Day 7
Friday, May 29 | Boat ride – Capharnahum – Mount of Beatitudes – Tabgha
After breakfast, we will embark for a Boat ride to Capernaum. Capernaum is now in ruins but was once a thriving town where Peter lived and hosted Jesus (Mt 4:13). In this Synagogue Jesus gave the discourse on the Bread of Life (Jn 6:35-70). Drive to the Mount of the Beatitudes. Visit the Church that commemorates where Christ taught the Eight Beatitudes to his Disciples (Mt 5). Walk down the Mount to the altar of the Beatitude grotto. Celebrate Mass in open air. Go to lunch. After lunch, the bus will drive us to the Primacy of Peter and after to Tabgha the site of the Multiplication of Loaves and Fish (Mt14). Visit the Church and its famous mosaics. Afterward, we will have a time of adoration on the seashore (called Dalmanoutha). Back to the Hotel. Dinner. Free evening.
Day 8
Saturday, May 30 | Ascent to Jerusalem – Panorama – Bethlehem
After breakfast, we depart from Tiberias directly to Jerusalem. While ascending the mountains, we will shift from ‘the Son to the Holy Spirit’ in our Trinitarian journey. Make the ascent to Jerusalem while reading the Psalms of Ascent. Enter in Jerusalem and drive directly to Bethlehem. Visit the Basilica of the Nativity, built over the site of the birthplace of Jesus, born amongst the Jewish people. Visit the Cave where Christ was born and the cave of St. Jerome, who lived here for many years translating the Bible into Latin. Celebrate Mass Go to Bet Sahour for lunch. at the Shepherds field, recalling the “great throng of the heavenly hosts” that appeared to the Shepherds announcing to them of the birth of the Savior (Lk2:8). After lunch, we will have time for shopping. While driving home if time permits, stop at the panorama view of the Tayelet above the Gehenna and Kidron Valleys. Dinner and overnight at our hotel. Teaching on the Holy Sepulcher in the evening.
Day 9
Sunday, May 31 | Early Mass at the Holy Sepulcher or with the Greek Catholic Patricarcate – Temple Mount – Mt. of Olives – Gallicantu – Via Dolorosa
Start the day walking through the Old City, towards the Temple area, where Jesus used to preach (Jn7:15) and where many episodes from the Bible took place (Lk2:22). Visit the Temple Mount. Time of teaching with Father. The coach will pick us up at the Lion gate. We will drive to the Mount of Olives (Mt21). Visit the Dominus Flevit Church, where Christ wept over Jerusalem (Mt23:37). Onwards to Gethsemane reliving the descent of Mount of Olives of the Palm Sunday. We will view the ancient Olive trees in the Garden of Gethsemane (Mt26:36) and visit the Church of All Nations which houses the Rock of the Agony of Christ on Holy Thursday. In this Church is a beautiful mosaic donated by the United States. The coach will drive above the Kidron Valley and bring us to the Zion Gate for Lunch in the Armenian Quarter. After lunch, we will head towards the house of the High Priest Caiaphas (Church of St. Peter in Gallicantu). This Church commemorates where Jesus was examined and eventually imprisoned before the Council in Jerusalem. It also commemorates Peter’s Denial of Christ (John 18:15 – 18). We will take a time of prayer in the cistern that served as prison. Late afternoon, the bus will drive us to the Lion Gate, for the Way of the Cross. Relive the way of the Cross. We will start at the site of the Antonia Fortress where Christ was tried and condemned to death. Proceed along the Via Dolorosa praying the Stations of the Cross – ending at the Basilica of the Holy Sepulcher, built over the site of the Crucifixion and the Tomb of Our Lord. Return to our accommodations for dinner and then make our way to the private Garden of Gethsemane for a special Holy Hour of Adoration.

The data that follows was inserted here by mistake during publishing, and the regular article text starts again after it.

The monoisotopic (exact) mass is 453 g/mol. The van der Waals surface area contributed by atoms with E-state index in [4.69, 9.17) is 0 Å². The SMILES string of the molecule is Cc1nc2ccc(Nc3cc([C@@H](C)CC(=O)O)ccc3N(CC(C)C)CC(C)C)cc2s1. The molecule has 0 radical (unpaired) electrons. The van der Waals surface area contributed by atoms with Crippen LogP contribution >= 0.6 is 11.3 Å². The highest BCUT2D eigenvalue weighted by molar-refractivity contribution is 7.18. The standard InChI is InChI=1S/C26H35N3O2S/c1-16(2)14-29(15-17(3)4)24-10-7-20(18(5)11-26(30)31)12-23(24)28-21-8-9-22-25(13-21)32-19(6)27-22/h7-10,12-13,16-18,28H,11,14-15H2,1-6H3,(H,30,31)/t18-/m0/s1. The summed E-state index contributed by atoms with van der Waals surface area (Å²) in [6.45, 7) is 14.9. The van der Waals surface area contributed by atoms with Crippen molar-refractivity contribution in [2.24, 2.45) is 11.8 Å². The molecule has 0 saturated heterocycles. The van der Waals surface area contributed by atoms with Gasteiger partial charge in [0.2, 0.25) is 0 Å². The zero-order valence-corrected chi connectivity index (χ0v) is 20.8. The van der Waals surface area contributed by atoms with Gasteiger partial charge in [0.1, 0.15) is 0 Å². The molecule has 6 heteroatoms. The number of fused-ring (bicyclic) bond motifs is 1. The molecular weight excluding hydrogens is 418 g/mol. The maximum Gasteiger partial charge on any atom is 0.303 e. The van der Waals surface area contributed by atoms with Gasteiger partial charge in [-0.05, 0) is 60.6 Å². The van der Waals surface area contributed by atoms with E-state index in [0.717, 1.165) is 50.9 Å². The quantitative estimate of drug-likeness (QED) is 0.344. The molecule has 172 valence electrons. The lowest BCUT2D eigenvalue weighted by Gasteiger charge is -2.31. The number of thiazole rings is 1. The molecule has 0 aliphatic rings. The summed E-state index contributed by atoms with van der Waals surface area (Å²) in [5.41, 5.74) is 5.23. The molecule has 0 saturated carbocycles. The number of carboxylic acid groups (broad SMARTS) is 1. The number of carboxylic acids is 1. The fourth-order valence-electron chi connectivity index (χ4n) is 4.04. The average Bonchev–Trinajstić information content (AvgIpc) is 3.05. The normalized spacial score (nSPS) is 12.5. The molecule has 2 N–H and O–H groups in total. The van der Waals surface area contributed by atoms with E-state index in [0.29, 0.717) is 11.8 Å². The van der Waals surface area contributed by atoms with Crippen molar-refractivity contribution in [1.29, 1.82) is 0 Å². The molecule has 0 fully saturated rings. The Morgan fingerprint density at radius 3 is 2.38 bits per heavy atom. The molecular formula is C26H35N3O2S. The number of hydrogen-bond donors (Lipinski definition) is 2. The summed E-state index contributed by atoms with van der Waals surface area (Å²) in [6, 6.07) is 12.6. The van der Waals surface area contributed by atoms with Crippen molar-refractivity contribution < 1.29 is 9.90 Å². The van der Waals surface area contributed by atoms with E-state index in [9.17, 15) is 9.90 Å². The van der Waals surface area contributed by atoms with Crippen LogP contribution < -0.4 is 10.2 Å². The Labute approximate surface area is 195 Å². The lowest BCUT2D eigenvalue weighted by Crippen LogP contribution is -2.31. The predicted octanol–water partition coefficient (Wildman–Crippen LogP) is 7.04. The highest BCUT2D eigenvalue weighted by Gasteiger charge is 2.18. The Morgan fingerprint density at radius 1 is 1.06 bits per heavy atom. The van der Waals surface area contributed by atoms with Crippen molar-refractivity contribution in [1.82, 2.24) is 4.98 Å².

Monday, June 01 | Mt. Zion – Emmaus (pm)
The day starts driving to Mount Zion. We will ask for a renewal of the Holy Spirit in the Upper Room on Mt. Zion. The Upper Room is where Jesus and His disciples celebrated the Last Supper (Matthew 26:17-30), and where they were together the day of Pentecost when the Holy Spirit fell upon them. In addition, our group will visit the nearby Benedictine Church of the Dormition. Tradition tells us that this Church is where Mary, the Mother of Jesus, “fell asleep.” Drive down the mountains towards North for the celebration of the Eucharist in the Holy site of Emmaus Nicopolis where the Risen Jesus met the disciples on the road to Emmaus and was recognized through the braking of the bread (Lk 24). We will have lunch served at the Monastery of the Beatitude’s Community, the Community of Sister Magdalit. After lunch, we will have a time of fraternal sharing and visit this moving site. We will end our pilgrimage with a thanksgiving Mass in the antic outdoor ruins. You will see how Jesus came and revealed Himself to you during this pilgrimage as He walked at the side of the two disciples of Emmaus. Return to Jerusalem to pack our bags and overnight.
Tuesday, June 02 | Return home – Day of travel

September 4, 2019

The Christian Family and the Mystery of Sin

Because the Christian Family bears a unique relationship with the Holy Trinity, it also bears an adversarial relationship with the mystery of sin.  As a communion of persons that images the truth, love and life of the Divine Persons, each family of Christ's disciples must struggle against anything that would be an obstacle to this life. In this sense, family life is a battleground where character and faithfulness are proven. The family is where the battle for integrity begins and it is where self-contradictions must be faced. In familial relationships, the dignity of each member of the family becomes the project of the entire family to defend and to promote. Here, we discover the pathway to discipleship, to living the Gospel without compromise.